23 June 2014

Let's Be Frank

Frank starts in some fucking God-awful British coastal town where the beach is made out of broken rocks and the sky is constantly threatening to piss down. Life for Jon is predictably boring with his attempts at writing songs resulting in both unproductive brain-farts and well... shit. One day when out walking, he spots a man attempting suicide which, having seen the grottiness of the area, seems like common sense to me. Being both British and human though, Jon doesn't really worry and instead watches apathetically from the side in the vain hope that he'll suddenly be struck by some musical inspiration. Also, watching this breakdown with understanding nonchalance are the chap’s bandmates who are now in need of a new keyboard player. Jon plays keyboard. He joins the band... it's as easy as that. Sadly though, the band he's joined are so musically experimental that their sound is like listening to somebody angry fuck a dustbin and everybody except the lead singer hates his ginger guts. Oh, and just because that's not already enough of a set up for a ninety minute film, the lead singer is clearly fucking mental having made the common-as-muck life choice of permanently wearing a giant Frank Sidebottom mask on his head. Yep, it's another one of them... A film about the creative process as filtered through the deranged mind of a nutcase, hidden behind a papier-mâché symbol of musical old Madchester. God, I hate all the fucking clichés!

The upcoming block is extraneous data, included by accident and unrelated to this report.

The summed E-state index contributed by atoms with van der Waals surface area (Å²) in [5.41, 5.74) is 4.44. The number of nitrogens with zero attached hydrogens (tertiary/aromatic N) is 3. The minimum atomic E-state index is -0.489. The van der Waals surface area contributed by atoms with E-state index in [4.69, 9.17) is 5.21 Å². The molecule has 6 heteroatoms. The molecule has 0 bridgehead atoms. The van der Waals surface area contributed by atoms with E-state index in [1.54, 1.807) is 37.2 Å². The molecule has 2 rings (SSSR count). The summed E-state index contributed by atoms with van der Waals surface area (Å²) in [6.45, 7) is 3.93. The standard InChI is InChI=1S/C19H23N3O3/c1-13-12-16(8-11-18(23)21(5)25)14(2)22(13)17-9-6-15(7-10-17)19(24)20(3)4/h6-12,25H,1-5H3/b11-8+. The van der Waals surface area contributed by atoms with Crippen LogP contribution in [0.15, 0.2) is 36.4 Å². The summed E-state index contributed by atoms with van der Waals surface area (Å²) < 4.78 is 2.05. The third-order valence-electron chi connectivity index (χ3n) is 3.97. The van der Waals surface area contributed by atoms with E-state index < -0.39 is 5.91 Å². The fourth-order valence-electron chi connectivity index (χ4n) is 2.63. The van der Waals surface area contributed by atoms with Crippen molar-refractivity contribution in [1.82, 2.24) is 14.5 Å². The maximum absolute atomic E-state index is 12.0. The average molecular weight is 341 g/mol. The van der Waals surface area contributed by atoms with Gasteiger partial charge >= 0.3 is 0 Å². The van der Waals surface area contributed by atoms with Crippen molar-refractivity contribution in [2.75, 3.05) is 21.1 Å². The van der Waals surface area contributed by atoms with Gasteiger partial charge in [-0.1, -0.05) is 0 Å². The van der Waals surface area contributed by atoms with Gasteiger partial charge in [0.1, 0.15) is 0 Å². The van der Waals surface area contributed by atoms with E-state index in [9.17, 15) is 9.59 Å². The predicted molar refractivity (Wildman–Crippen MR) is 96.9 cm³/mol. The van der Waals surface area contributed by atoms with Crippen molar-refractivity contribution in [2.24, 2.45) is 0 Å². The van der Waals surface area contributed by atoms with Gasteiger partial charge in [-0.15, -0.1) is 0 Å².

On the giant spectrum of broad definitions, Frank is very definitely at the opposite end of Michael Bay's woman hating, brain-cell raping Transformers franchise. Not only is Frank not a septic pile of shite but I'm sure its entire budget wouldn't last an hour on the set of Bay’s morally fucked up children's films. My point is that with its twisted, surreal characters and its quirky punkish tone, this is very definitely an art film, however that's not to say that it's as impenetrable to a mainstream audience as something as mad as one of David Lynch's more nightmarish examples of celluloid schizophrenia. If you're somebody who loves movies and respects the church-like etiquette of a cinema then you're probably going to love this film. However that's not to say that you have to live, breathe and dream the originality of 'fancy' movies to ‘get’ this as I reckon even the popped-corn chewing, explosion loving chatter-boxes of the world will still find something to enjoy here. Having said that, I'd prefer that if you are like that, for you to stay the fuck away because I'm genuinely of the opinion that if anybody so much as breathes too loudly, cinemas should then have the legal right to shoot you in the back of the fucking head.